The first Beautiful Dead book Jonas was a fun but flawed read. Some characters seemed flat but the cool powers and fast plot made it a good light mystery read. Fortunately, Arizona is even better. We see Darina starting to change and grow (which I had mentioned I was hoping for in my previous review!) and get to know more about the zombie/angels and their mysterious leader Hunter. I think this is going to be a really good series for fans of fast passed mysteries or looking for a new paranormal romance.

Saturday, November 20, 2010

Crazy by Han Nolan YP FIC CRAZY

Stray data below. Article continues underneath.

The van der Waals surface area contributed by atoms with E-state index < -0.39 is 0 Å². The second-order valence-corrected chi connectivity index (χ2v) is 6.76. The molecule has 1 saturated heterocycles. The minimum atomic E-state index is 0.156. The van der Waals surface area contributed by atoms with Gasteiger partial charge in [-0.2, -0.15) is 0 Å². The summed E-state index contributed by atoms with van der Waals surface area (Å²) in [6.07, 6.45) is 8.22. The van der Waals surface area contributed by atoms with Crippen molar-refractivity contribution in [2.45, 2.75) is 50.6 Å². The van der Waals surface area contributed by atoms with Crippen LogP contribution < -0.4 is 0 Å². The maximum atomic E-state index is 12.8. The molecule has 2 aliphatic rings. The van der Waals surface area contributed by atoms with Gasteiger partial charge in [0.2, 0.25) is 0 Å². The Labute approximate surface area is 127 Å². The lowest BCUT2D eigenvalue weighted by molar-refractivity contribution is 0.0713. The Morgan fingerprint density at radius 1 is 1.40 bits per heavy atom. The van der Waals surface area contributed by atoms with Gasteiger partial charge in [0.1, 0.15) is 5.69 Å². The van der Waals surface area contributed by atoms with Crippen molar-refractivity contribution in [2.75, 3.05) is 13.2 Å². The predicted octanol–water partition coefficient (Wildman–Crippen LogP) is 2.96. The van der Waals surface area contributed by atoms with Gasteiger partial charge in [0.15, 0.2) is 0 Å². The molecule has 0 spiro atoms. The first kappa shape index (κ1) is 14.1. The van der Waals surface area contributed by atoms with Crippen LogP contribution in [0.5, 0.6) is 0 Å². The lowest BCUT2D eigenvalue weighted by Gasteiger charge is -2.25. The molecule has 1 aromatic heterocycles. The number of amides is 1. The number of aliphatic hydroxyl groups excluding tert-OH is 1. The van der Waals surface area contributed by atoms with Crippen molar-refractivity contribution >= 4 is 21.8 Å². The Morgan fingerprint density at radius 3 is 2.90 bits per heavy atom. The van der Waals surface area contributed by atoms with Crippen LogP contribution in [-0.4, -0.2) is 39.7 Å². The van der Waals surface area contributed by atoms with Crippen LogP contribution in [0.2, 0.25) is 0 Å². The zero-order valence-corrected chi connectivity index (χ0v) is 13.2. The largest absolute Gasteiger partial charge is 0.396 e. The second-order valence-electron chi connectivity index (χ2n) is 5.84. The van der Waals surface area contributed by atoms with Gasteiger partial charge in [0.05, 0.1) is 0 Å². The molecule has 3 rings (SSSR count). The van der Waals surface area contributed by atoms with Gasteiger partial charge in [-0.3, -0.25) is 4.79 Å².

Life is crazy sometimes, but for fifteen-year-old Jason life is crazy all the time. After the sudden death of his mother Jason is the only one left to care for his father who is slipping quickly into mental illness. Fortunatley, Jason has several friends to help him through. Unfortunately, they are all in his head.. The newest voice in his head, you the reader, are told all about his best friends: FBG (Fat Bald Guy) with a Mustache, Aunt Bee (yes from Mayberry), Sexy Lady, and Crazy Glue. They all help him feel better about his life and get through the day, but as his entire life falls apart he finds he’s going to need help from friends that exist outside his brain to make it through.